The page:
SPIRITUAL AND RELIGIOUS CONCERNS QUESTIONNAIRE

Variable:

The Spiritual and Religious Con­cerns Questionnaire (SRQ) measures the spiritual and religious beliefs, attitudes, needs, and behaviors of adolescents. The scale was designed to assess the spiritual and religious concerns of newly hospital­ized patients in an adolescent inpatient unit. The main purpose of the scale is to provide clinically useful information that might prove useful to caregivers in delivering more focused and wholistic services.

Description:

The SRQ is not based on any particular theoretical orientation. Silber and Reilly (1985) asserted that the intensity of an adolescent's spiritual and religious con­cerns would increase following hospitaliza­tion in proportion to the severity of his or her illness.

The SRQ consists of 11 items scored on a 9-point Likert continuum scale with 1 indi­cating low spiritual and/or religious concern and 9 indicating high spiritual and/or religious concern. The Likert response cate­gories are not consistent across items. The overall SRQ score is obtained by averaging all eleven items. The authors included a final item asking patients if they "would like help with any of your spiritual and/or religious concerns." This item was an­swered yes or no and space was provided to specify the kind of help desired.

Practical Considerations:

Silber and Reilly (1985) used trained volunteers to administer the SRQ. No guidelines were offered on re­ quired reading level or time of administra­tion. The authors do not describe any special instructions for administration, but it would seem important that the purpose and rationale for giving the scale should be ex­plained to hospitalized adolescents.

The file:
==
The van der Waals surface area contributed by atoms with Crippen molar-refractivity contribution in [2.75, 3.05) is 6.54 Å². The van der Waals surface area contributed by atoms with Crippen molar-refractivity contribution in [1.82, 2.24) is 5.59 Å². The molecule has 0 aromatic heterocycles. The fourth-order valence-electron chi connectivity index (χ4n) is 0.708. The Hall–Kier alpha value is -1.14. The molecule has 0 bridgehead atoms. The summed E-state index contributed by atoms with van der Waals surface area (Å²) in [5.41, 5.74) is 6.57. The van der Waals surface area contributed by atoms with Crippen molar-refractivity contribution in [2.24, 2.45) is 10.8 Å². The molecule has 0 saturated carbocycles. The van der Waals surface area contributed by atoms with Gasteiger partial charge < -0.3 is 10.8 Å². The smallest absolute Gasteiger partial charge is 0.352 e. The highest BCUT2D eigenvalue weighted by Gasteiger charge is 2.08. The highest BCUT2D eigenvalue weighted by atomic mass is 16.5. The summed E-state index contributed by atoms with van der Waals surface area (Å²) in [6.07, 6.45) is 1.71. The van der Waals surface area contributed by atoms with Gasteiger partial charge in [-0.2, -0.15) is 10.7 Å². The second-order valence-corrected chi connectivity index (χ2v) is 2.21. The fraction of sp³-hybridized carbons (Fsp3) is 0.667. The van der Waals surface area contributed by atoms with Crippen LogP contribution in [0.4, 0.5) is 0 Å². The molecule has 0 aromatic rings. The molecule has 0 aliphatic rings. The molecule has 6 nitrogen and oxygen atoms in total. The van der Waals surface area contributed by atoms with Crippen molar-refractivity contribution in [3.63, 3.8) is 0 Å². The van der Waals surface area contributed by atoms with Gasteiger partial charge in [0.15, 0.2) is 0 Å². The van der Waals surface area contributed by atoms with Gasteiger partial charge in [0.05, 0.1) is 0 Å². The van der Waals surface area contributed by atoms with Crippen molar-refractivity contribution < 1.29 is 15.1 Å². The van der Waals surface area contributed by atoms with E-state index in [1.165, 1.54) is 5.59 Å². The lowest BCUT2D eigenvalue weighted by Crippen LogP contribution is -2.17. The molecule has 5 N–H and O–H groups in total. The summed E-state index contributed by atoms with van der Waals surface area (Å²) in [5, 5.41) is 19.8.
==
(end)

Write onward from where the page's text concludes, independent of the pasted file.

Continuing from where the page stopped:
Norms/Standardization:

Specialized norms for the SRQ have not been developed. The original sample consisted of 114 newly hos­pitalized adolescents in an adolescent inpa­tient unit. The participants ranged in age from 11 to 19 years of age with equal repre­sentation in early (11-13 years), middle (14-15 years), and late (16-19 years) adoles­cence categories. Thirty-nine participants were male and 75 were female. The ethnic composition of the sample consisted of 58 African-American, 54 Caucasian, and 2 Asian participants. The vast majority (92) of the participants attended a public school. Participants were separated into three cate­gories of severity of illness, including (a) severe with high probability of being fatal (24 patients), (b) severe (53 patients), (c) moderate (37 patients).

Mean scores on the SRQ ranged from a low of 2.45 for early adolescents to a high of 2.94 for older adolescents. This trend was not statistically significant. Mean scores for females (2.59) were significantly higher than mean scores for males (2.33). African­ Americans had higher mean scores (2.58) .than Caucasians (2.41). The most seriously ill participants had higher SRQ scores re­gardless of gender or ethnicity.

Reliability:

No analysis of the reliability of the SRQ was reported.

Validity: